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For Decades traffic has been a major problem through Borough Green as the A25 was the Southern Orbital  around the south of London to Dorking, for Kent Port Traffic, and connecting with the A22, A23, A24 to the South Coast, and the A3/303 to the West Country at Guildford.

This was aggravated by the large numbers of HGVs operating out of the local quarries, sandpits, and brick and tile works, compounded by the North to South A227 trunk route between Gravesend and Tonbridge before 7 Mile Lane was upgraded.


In 1978 the problem eased with the opening of the M26, taking a lot of the West Country bound traffic away from the A25, but traffic levels soon returned to previous levels.


In the 1980s a scheme was proposed by Borough Green & Platt Parishes, H+H Celcon, and KCC to connect the eastern end of the Ightham Bypass at Darkhill with the Western end of the Wrotham Bypass near Wrotham School, and in 1991 KCC issued a planning permission for the scheme, but was unable to find funding.

At the same time quarrying at Isles and Stangate finished, and a contract to landfill London waste was signed, and a new Haul Rd was built from Quarry Hill Rd to Darkhill, a new roundabout installed with a new entrance to H+H Celcon, a new wide bridge to carry the railway line built in 1992, and the base of the "Borough Green & Platt Bypass" was laid through the newly landfilled Ightham Sandpit using hassock from Stangate and Isles Quarries.

                           OLD BRIDGE                                                                                  NEW BRIDGE

What was unknown at the time was that many thousands of tonnes of that hassock, used as hardcore, disappeared and was replaced with toxic waste from the remediation of the BP Isle of Grain Terminal and Greenwich Gas Works at Blackwall. Site investigations in 2006 discovered over 200,000 tonnes of buried waste. (REPORT)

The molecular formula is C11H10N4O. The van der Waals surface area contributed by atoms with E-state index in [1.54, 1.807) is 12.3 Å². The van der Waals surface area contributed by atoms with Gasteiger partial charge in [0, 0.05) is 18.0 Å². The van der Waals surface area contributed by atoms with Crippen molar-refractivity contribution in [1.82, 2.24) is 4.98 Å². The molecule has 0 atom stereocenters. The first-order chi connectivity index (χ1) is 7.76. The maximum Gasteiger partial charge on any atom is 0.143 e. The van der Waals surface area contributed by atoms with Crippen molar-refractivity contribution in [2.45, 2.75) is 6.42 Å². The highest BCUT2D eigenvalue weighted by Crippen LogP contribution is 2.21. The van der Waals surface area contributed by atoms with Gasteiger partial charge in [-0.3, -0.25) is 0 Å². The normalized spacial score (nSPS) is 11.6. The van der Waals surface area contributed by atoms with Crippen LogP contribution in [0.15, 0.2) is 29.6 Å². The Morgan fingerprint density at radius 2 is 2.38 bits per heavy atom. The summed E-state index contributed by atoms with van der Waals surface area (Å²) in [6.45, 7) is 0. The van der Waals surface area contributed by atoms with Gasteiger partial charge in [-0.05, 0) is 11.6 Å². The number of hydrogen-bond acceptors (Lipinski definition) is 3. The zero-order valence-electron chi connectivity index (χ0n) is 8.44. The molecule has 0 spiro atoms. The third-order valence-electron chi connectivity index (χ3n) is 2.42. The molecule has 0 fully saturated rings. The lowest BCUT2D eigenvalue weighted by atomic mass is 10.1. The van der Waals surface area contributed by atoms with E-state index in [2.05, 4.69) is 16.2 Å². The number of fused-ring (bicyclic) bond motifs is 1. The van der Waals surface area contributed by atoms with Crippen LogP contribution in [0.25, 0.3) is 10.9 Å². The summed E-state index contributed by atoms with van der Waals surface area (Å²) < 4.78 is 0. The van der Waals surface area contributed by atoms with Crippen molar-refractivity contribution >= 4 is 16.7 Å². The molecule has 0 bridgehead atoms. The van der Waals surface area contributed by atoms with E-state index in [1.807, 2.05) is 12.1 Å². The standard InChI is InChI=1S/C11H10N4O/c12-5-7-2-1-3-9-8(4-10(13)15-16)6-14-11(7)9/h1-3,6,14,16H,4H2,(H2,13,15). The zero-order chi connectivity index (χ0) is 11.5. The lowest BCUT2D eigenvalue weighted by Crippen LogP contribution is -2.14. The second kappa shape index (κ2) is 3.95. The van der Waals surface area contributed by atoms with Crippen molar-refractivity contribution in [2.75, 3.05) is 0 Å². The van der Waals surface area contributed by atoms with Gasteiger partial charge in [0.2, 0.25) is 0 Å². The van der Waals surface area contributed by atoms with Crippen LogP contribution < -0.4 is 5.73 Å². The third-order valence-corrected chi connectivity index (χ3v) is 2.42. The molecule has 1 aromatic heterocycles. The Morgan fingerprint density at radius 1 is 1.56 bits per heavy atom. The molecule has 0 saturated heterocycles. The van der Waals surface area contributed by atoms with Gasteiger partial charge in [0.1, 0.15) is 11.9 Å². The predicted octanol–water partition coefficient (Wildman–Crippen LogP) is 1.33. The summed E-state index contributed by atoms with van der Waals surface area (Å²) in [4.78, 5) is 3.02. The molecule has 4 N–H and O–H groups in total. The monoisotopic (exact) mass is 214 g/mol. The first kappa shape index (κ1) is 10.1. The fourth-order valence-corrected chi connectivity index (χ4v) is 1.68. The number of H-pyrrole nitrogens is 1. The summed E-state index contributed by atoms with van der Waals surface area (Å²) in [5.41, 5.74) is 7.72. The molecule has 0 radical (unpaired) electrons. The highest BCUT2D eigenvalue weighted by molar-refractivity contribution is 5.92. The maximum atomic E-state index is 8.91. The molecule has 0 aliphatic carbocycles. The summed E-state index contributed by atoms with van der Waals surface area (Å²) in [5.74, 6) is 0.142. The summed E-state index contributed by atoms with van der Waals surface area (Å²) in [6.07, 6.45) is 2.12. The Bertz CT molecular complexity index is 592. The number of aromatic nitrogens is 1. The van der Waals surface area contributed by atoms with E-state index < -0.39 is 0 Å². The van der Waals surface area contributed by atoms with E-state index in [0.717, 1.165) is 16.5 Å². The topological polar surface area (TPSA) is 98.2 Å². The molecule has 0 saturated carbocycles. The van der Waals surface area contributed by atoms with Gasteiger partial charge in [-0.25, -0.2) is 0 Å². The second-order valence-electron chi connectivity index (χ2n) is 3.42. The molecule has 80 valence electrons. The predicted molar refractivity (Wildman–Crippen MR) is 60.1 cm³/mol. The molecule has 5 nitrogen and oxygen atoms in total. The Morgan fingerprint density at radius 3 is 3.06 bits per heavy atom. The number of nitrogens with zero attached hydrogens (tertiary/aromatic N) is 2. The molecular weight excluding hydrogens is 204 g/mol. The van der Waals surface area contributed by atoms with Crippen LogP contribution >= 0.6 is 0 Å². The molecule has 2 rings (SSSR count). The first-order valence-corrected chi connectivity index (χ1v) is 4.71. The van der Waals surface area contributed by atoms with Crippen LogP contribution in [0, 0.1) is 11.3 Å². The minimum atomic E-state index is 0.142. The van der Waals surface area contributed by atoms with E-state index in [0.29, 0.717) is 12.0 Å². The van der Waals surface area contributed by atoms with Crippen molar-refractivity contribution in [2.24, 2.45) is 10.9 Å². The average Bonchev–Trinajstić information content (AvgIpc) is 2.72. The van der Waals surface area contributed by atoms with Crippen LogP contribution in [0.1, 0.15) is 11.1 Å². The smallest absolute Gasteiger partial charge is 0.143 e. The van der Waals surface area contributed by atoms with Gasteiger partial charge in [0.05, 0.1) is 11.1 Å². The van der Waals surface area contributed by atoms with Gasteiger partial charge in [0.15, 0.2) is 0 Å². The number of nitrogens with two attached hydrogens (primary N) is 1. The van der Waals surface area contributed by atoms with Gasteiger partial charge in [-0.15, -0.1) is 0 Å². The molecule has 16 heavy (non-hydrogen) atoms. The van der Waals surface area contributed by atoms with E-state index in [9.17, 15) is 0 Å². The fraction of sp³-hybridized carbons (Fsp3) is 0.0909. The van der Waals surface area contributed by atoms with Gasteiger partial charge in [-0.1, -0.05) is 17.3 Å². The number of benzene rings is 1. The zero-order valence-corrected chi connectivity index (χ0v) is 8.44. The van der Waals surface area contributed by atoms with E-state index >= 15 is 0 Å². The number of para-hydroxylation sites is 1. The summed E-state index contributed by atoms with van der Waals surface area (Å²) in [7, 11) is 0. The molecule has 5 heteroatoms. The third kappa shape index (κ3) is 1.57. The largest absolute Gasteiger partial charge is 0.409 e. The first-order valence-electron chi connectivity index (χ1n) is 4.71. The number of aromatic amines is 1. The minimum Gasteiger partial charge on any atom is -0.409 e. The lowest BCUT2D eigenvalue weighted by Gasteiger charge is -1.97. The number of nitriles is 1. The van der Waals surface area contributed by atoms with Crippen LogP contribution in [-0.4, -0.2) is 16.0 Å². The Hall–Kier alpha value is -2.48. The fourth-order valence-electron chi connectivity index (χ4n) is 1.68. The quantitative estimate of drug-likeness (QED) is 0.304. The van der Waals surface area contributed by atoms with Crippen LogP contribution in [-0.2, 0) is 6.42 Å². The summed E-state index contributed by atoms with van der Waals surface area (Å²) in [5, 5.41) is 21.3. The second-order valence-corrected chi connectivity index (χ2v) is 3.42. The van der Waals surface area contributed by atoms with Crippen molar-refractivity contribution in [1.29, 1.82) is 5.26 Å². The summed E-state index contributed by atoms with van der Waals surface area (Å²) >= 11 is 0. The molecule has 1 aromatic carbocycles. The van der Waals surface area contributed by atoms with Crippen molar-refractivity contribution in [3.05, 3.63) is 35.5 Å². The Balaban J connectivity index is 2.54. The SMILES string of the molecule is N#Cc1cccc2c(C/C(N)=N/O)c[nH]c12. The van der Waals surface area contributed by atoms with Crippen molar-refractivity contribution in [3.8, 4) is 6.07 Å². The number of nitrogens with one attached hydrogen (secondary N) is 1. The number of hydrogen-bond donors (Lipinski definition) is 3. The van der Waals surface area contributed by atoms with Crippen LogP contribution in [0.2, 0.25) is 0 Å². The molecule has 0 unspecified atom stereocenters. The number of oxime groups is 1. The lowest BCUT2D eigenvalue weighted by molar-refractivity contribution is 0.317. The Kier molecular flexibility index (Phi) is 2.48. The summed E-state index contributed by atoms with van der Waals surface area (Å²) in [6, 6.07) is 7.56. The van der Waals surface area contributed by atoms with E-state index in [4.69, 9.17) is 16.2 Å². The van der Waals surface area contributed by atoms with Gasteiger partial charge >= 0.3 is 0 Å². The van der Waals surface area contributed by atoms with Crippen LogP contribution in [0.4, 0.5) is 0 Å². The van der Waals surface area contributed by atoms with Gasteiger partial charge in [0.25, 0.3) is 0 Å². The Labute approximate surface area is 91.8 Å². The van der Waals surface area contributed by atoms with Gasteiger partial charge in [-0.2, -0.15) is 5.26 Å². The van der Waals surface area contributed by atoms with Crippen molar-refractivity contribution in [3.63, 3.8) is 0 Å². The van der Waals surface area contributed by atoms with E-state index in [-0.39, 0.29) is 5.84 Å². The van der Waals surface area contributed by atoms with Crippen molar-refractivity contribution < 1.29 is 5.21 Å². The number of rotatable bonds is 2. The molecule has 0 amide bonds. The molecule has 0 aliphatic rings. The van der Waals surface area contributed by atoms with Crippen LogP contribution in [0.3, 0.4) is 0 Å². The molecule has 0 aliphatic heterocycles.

In 2006 H+H Celcon lodged a planning application for a new Factory in Ightham Sandpit with funding for the new Bypass as a planning gain. Permission was granted by KCC, but the application was called to a Planning Inquiry in 2007 where it was eventually discovered that KCC had failed to legally commence the application and it lapsed. Celcon withdrew their plan and the offer, and the scheme lapsed.

                       2005 KCC ELECTION CAMPAIGN SIGNS

During these years BG and Platt Parishes had been virtually at war with Wrotham and Ightham. At the collapse of the "Bypass"  Inquiry "peace talks" were held to try and repair that damage, and the Parish Alliance was born, its first aim to establish a scheme for full slip roads at Junction 5 M25 at Sevenoaks so the M26 would become Bypass for Platt, Borough Green, Ightham, Wrotham, Seal, Bat & Ball and Riverhead. A few influential wealthy landowners in the Chipstead area managed to persuade MP Michael Fallon to block all efforts, and so the scheme languished until he was caught with his trousers down a few years later, and resigned.


Whilst this had been happening, the Borough Green Traffic Action Group (BG-TAG) was formed and through a combination of lobbying and demonstrations were able to start getting KCC to spend money on traffic management in the village. The first success was the speed camera on the A227 in 2003, followed by zebra crossings at the Station Approach, Western Rd and the Red Lion junction, and a full 30mph from Askew to Darkhill followed in 2009 by the crossing in the High St.